Female pleasure is more complicated than male pleasure. It generally takes longer for women to come; there are more ways of achieving orgasm, or failing to; numerous emotional and psychological factors enhance or inhibit a woman’s pleasure. Perhaps this is why I often imagine scenarios of coercive sex or enact poses of degradation. Deprived of the capacity to respond to the often convoluted demands of my will, I can experience sex as pure sensation, immune to striving and analysis. It’s sexy to be freed—even through a trick of the imagination—of the complications of my own needs and the elusive but constant fear that they will not be met.
Because Miller is aware of this fear, his accounts of sexual recklessness are much more than misogynistic bravado. Soon after he gets married for the first time, Henry runs into an ex-girlfriend. They go back to her apartment and fuck silently for fear of waking her son, Georgie, who is dying of tuberculosis in the next room. Henry has the sense that she is crying throughout the sex, “like a toilet box that won’t stop running.”
And though she had begged me in a frightened whisper not to come, that she couldn’t wash because of the noise, because of Georgie in the next room, though I knew that she was the sort who gets caught just by looking at her, and that if she were caught it would go hard with her, still, and perhaps more because of the silent weeping, more because I wanted to put an end to the gurgling, I came again and again … There was something fiendishly detached about it, almost as if I were a pyromaniac sitting in a comfortable chair in my own house which I had set fire to with my own hand, knowing that I would not budge until the very chair I sat in would begin to sizzle and roast my ass.
During the act of intercourse, Henry is erotically compelled by his own “fiendish detachment.” But what he later recalls most acutely of the experience is not pleasure but the frightening image of Maude’s face when they said good-bye: “a face looming out of darkness, the upper part of the head caught as if in a trap door.” While the thought of submitting to brutish lust may at times turn me on as a concept or a pose, I know that for a woman to endure such an experience in life is most often a deadening lesson in sexual intimacy. Many of my friends can only have orgasms with a vibrator or not at all, even with boyfriends or husbands who long to satisfy them. When I was talking with one of these friends recently about the bad sex we had in college, the word disconnected came up again and again. To avoid the pain of wanting pleasure from someone unable or unwilling to provide it, a woman may silence her sexual feelings so thoroughly that they go into permanent hiding.
When I used to watch porn as a teenager, I would always put one hand over the worn, fake-tanned faces of the girls. I didn’t want to see the way their eyes floated, detached, in the midst of the fucking, as if a personality that belonged to someone else had gotten lost inside them and was searching for a way out. I told myself that as long as I didn’t pay for this brutality to women, I wasn’t hurting anyone by getting off on it. But then I stumbled on a scene in which a middle-aged man kept pressuring a teenage girl to have anal sex. She eventually relented, staring at the ground in front of her face and asking no one in particular, “It’s probably better than giving it up in the shelter, right?”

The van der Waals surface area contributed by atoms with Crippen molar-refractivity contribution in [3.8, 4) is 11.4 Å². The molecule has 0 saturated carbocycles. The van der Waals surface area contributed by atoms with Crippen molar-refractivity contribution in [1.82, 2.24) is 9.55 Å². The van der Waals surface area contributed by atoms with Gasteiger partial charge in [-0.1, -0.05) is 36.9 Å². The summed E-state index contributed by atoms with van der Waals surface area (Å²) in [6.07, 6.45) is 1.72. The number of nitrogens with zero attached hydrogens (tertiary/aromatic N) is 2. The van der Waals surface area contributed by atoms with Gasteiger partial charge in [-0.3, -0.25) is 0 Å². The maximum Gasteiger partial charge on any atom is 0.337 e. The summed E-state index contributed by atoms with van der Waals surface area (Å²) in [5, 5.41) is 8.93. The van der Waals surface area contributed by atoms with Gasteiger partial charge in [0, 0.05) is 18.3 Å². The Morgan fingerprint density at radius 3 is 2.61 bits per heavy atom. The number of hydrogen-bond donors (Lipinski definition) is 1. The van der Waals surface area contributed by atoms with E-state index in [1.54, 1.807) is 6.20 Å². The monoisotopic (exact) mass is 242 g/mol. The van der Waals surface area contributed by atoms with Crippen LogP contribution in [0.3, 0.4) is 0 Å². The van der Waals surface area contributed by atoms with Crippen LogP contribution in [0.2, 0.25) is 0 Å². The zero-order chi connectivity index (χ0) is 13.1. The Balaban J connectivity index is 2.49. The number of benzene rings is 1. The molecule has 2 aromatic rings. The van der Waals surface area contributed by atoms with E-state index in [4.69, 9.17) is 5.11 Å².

I have not been tempted to watch porn since. And I no longer find The Rosy Crucifixion very valuable as either literature or erotica. I agree with Miller’s assessment that The Colossus of Maroussi is his best book largely because “it expresses joy, it gives joy.”
Which is not to say that I now fantasize about men in sequined boxers feeding me vegan cupcakes at the foot of a rainbow. I still find nothing sexier than a man’s selfish, reckless pleasure. But I now understand this to be an innate desire, one that is simply fun so long as my partner also cares about my satisfaction. Inviting rough sex with my boyfriend is worlds away from enduring unexpected aggression from an acquaintance.
Still, when I’m not engaged in sexual activity, it makes me sad to think that my arousal is based in crude animality. On the most basic level, there is little difference between my fantasy life and a lion’s mating rituals: male finds desirable female; subdues; ejaculates. Yet I want sex to be a shared delight so strong it releases me from the strictures of everyday living. So the urge to dramatize poses of degradation is what Miller calls “a sultry, passionate rebellion” against the fact that one’s needs do not result in what one wants. I will always want sex to be more than the physical act of intercourse it will always insist on being.
Miller puts it this way in Tropic of Cancer:
Going back in my memory over the women I’ve known. It’s like a chain which I’ve forged out of my own misery. Each one bound to the other. A fear of living separate, of staying born. The door of the womb always on the latch. Dread and longing. Deep in the blood the pull of paradise. The beyond. Always the beyond.
Hannah Tennant-Moore is a writer living in Brooklyn.